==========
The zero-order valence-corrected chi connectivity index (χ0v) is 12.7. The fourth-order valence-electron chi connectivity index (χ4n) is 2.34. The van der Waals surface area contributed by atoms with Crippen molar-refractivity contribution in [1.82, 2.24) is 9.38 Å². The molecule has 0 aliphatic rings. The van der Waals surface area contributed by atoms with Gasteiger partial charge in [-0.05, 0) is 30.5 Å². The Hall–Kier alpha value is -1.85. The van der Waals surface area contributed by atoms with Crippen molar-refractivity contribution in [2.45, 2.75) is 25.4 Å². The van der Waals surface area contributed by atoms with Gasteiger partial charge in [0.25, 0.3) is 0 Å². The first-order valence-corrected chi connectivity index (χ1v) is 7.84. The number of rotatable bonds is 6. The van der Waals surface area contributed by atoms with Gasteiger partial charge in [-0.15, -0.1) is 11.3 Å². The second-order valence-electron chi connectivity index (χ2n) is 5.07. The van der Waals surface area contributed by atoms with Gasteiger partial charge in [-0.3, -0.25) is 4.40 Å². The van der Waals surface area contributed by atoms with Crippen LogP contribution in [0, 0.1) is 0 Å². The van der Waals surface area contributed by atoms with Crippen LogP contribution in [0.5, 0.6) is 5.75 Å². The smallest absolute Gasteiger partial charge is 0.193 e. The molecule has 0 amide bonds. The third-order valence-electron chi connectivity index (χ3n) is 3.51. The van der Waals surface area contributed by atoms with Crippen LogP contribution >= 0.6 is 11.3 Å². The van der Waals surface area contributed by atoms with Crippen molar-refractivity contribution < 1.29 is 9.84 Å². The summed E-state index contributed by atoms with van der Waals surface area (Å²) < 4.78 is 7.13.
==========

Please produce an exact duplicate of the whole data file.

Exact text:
The zero-order valence-corrected chi connectivity index (χ0v) is 12.7. The fourth-order valence-electron chi connectivity index (χ4n) is 2.34. The van der Waals surface area contributed by atoms with Crippen molar-refractivity contribution in [1.82, 2.24) is 9.38 Å². The molecule has 0 aliphatic rings. The van der Waals surface area contributed by atoms with Gasteiger partial charge in [-0.05, 0) is 30.5 Å². The Hall–Kier alpha value is -1.85. The van der Waals surface area contributed by atoms with Crippen molar-refractivity contribution in [2.45, 2.75) is 25.4 Å². The van der Waals surface area contributed by atoms with Gasteiger partial charge in [0.25, 0.3) is 0 Å². The first-order valence-corrected chi connectivity index (χ1v) is 7.84. The number of rotatable bonds is 6. The van der Waals surface area contributed by atoms with Gasteiger partial charge in [-0.15, -0.1) is 11.3 Å². The second-order valence-electron chi connectivity index (χ2n) is 5.07. The van der Waals surface area contributed by atoms with Gasteiger partial charge in [-0.3, -0.25) is 4.40 Å². The van der Waals surface area contributed by atoms with Crippen LogP contribution in [0, 0.1) is 0 Å². The van der Waals surface area contributed by atoms with Crippen LogP contribution in [0.5, 0.6) is 5.75 Å². The smallest absolute Gasteiger partial charge is 0.193 e. The molecule has 0 amide bonds. The third-order valence-electron chi connectivity index (χ3n) is 3.51. The van der Waals surface area contributed by atoms with Crippen LogP contribution >= 0.6 is 11.3 Å². The van der Waals surface area contributed by atoms with Crippen molar-refractivity contribution < 1.29 is 9.84 Å². The summed E-state index contributed by atoms with van der Waals surface area (Å²) < 4.78 is 7.13.